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How Do You Appeal A Criminal Case?

graphics-882726_640-300x207There are a number of different ways to appeal or modify a criminal case in Maryland, and the rights of a defendant depend on where the case took place and whether it ended in a plea or a trial. All defendants with cases heard in the District Court of Maryland have an absolute right to appeal the outcome within 30 days to the circuit court. This includes criminal cases, traffic citations, peace orders, protective orders and civil cases. The appeal must be filed in writing with the district court clerk, and if the 30th day falls on a weekend or holiday the next business day is the final day. District court cases that are appealed will be assigned a new case number in the circuit court, and start over form scratch, which is called a de novo appeal. The circuit court judge will not (or is not supposed to) place any weight on the verdict or judgment from the district court in making his or her rulings.

The amount of time it takes for an appeal to be scheduled in circuit court depends on the jurisdiction. It can be as little as a few weeks in some, and a few months in others. During the time between the appeal and the new circuit court date a defendant who was placed on probation is still required to report as directed. If jail time was a part of the sentence, the defendant may still be required to serve unless the sentence is stayed or the defendant posts an appeal bond. The one exception to the automatic appeal rule is cases where probation before judgment is granted and accepted. Defendants who receive PBJ in any case waive their right to appeal to the circuit court, and their case is effectively over once the sentence is announced. The right to an automatic circuit court appeal is the same regardless of whether the case went to trial or the defendant took a plea.

Appealing a Maryland circuit court case is an entirely different animal, and the defendant’s rights depend on whether the case ended in a plea or a trial. A defendant who is found guilty after trial has an automatic right to appeal to the Court of Special Appeals in Annapolis, which is the state’s intermediate appellate court. The notice of appeal must be filed within 30 days at the circuit court clerk’s office, but the actual appellate brief will be filed several months down the road. In order to write an appellate brief the attorney will review transcripts of the entire trial, and then pick out any issues that may have been reversible error. In criminal cases where the defendant pled guilty he or she will not have an automatic right to appeal, but will actually have to ask for permission or leave to appeal from the court. Receiving leave to appeal is very rare, and in most cases will be denied. This should be something to consider when deciding to accept or reject a plea offer.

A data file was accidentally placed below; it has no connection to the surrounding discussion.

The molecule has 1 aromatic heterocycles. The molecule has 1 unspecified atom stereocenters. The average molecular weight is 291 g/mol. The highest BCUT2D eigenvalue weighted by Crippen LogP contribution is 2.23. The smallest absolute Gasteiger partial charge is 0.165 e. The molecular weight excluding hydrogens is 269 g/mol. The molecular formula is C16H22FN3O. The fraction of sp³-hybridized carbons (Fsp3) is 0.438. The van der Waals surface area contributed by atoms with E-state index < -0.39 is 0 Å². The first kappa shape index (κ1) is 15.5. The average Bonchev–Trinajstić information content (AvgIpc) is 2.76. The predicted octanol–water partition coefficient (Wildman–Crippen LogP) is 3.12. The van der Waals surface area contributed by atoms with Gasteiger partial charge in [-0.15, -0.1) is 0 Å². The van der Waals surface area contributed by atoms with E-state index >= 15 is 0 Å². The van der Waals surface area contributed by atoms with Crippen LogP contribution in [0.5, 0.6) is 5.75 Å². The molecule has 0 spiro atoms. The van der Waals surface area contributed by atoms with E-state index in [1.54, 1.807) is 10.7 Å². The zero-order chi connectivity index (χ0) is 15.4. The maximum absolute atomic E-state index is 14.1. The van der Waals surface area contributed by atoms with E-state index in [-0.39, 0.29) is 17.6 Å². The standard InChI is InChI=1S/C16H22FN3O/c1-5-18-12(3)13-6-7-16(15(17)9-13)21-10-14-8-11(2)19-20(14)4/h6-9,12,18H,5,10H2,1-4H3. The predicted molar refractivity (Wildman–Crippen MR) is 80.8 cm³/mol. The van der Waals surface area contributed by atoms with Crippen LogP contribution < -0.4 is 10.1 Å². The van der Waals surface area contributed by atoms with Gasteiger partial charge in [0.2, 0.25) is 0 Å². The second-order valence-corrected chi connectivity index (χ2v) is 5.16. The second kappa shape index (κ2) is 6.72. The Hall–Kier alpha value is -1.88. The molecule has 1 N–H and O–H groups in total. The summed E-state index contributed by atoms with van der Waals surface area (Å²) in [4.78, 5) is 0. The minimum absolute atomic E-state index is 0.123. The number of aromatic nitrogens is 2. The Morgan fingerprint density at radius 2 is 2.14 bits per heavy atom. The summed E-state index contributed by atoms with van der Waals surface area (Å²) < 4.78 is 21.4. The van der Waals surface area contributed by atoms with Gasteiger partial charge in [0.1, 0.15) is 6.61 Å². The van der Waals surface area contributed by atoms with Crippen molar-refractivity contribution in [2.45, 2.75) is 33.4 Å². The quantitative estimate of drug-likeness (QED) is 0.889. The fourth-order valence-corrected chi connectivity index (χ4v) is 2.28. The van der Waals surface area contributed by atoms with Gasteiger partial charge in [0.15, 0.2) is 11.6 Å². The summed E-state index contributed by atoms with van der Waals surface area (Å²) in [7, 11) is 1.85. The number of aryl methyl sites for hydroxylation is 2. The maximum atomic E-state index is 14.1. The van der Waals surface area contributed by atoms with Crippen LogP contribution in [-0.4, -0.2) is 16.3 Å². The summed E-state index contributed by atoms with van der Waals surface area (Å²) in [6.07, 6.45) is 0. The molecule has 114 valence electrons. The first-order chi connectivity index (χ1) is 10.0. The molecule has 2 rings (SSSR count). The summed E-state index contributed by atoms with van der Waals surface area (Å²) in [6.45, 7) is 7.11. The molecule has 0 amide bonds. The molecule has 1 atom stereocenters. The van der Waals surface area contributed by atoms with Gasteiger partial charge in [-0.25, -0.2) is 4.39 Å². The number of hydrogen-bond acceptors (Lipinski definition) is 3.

In addition to appealing a case, there are also motions that can be filed to change or modify the sentence handed down by the trial judge. The main method to do this is through a motion to modify sentence, which must be filed in writing within 90 days. Motions to modify can be used to reduce jail sentences, shorten probation or convert it to unsupervised or to change a conviction to a PBJ. Typically when a defendant asks for a PBJ in a modification it will be held sub curia, which means held in abeyance until a later date. Motions to modify for PBJ are typically ruled on after the defendant has successfully completed all or a good portion of probation. If a lawyer has filed a motion to modify it is especially important to avoid any probation violations, as even a technical violation could result in the motion to modify being denied.

There are other less common appeal motions such as filing for a 3-judge panel sentence review, but these motions are tricky and must be handled with care. A review by a 3-judge panel can actually result in a stiffer sentence that cannot be reversed back to the original sentence. If you have recently been found guilty or pled guilty in any Maryland criminal or civil case contact Benjamin Herbst anytime for a free consultation. He can examine your situation at no cost to you, and then explain how you may be entitled to a new trial or a PBJ. Benjamin specializes in district court appeals, and will fight to achieve a better outcome for you in circuit court. Benjamin handles domestic violence cases, gun and drug offenses, traffic crimes such as DUI, fleeing and eluding and driving on a suspended license, and felonies such as robbery and burglary. Call 410-207-2598 anytime for a free consultation.